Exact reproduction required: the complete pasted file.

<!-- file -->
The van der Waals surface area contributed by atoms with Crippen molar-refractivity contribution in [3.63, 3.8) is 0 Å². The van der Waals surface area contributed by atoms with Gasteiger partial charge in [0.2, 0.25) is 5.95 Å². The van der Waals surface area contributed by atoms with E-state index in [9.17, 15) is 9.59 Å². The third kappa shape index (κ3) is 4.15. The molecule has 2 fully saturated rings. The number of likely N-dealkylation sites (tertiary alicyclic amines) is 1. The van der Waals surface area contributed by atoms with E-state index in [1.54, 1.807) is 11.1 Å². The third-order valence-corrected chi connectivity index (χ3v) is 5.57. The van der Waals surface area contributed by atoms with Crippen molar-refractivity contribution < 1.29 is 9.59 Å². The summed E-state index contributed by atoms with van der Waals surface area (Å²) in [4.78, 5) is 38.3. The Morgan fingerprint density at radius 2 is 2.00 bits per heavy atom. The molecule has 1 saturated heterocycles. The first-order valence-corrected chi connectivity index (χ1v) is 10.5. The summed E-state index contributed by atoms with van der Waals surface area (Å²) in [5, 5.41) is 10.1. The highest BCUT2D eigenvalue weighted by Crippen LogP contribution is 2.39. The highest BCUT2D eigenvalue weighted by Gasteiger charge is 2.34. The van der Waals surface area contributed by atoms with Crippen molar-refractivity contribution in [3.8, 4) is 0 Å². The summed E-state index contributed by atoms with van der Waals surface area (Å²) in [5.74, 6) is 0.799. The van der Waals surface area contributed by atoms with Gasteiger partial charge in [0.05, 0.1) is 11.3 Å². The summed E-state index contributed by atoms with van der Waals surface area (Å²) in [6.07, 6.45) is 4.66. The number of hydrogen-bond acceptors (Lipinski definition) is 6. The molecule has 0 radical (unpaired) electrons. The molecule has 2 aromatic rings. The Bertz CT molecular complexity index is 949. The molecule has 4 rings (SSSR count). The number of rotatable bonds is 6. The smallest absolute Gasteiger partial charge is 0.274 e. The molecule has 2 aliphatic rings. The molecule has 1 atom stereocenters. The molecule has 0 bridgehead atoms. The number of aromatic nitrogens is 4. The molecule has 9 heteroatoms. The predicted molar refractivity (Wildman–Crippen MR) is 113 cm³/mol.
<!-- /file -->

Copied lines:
The van der Waals surface area contributed by atoms with Crippen molar-refractivity contribution in [3.63, 3.8) is 0 Å². The van der Waals surface area contributed by atoms with Gasteiger partial charge in [0.2, 0.25) is 5.95 Å². The van der Waals surface area contributed by atoms with E-state index in [9.17, 15) is 9.59 Å². The third kappa shape index (κ3) is 4.15. The molecule has 2 fully saturated rings. The number of likely N-dealkylation sites (tertiary alicyclic amines) is 1. The van der Waals surface area contributed by atoms with E-state index in [1.54, 1.807) is 11.1 Å². The third-order valence-corrected chi connectivity index (χ3v) is 5.57. The van der Waals surface area contributed by atoms with Crippen molar-refractivity contribution < 1.29 is 9.59 Å². The summed E-state index contributed by atoms with van der Waals surface area (Å²) in [4.78, 5) is 38.3. The Morgan fingerprint density at radius 2 is 2.00 bits per heavy atom. The molecule has 1 saturated heterocycles. The first-order valence-corrected chi connectivity index (χ1v) is 10.5. The summed E-state index contributed by atoms with van der Waals surface area (Å²) in [5, 5.41) is 10.1. The highest BCUT2D eigenvalue weighted by Crippen LogP contribution is 2.39. The highest BCUT2D eigenvalue weighted by Gasteiger charge is 2.34. The van der Waals surface area contributed by atoms with Crippen molar-refractivity contribution in [3.8, 4) is 0 Å². The summed E-state index contributed by atoms with van der Waals surface area (Å²) in [5.74, 6) is 0.799. The van der Waals surface area contributed by atoms with Gasteiger partial charge in [0.05, 0.1) is 11.3 Å². The summed E-state index contributed by atoms with van der Waals surface area (Å²) in [6.07, 6.45) is 4.66. The number of hydrogen-bond acceptors (Lipinski definition) is 6. The molecule has 0 radical (unpaired) electrons. The molecule has 2 aromatic rings. The Bertz CT molecular complexity index is 949. The molecule has 4 rings (SSSR count). The number of rotatable bonds is 6. The smallest absolute Gasteiger partial charge is 0.274 e. The molecule has 2 aliphatic rings. The molecule has 1 atom stereocenters. The molecule has 0 bridgehead atoms. The number of aromatic nitrogens is 4. The molecule has 9 heteroatoms. The predicted molar refractivity (Wildman–Crippen MR) is 113 cm³/mol.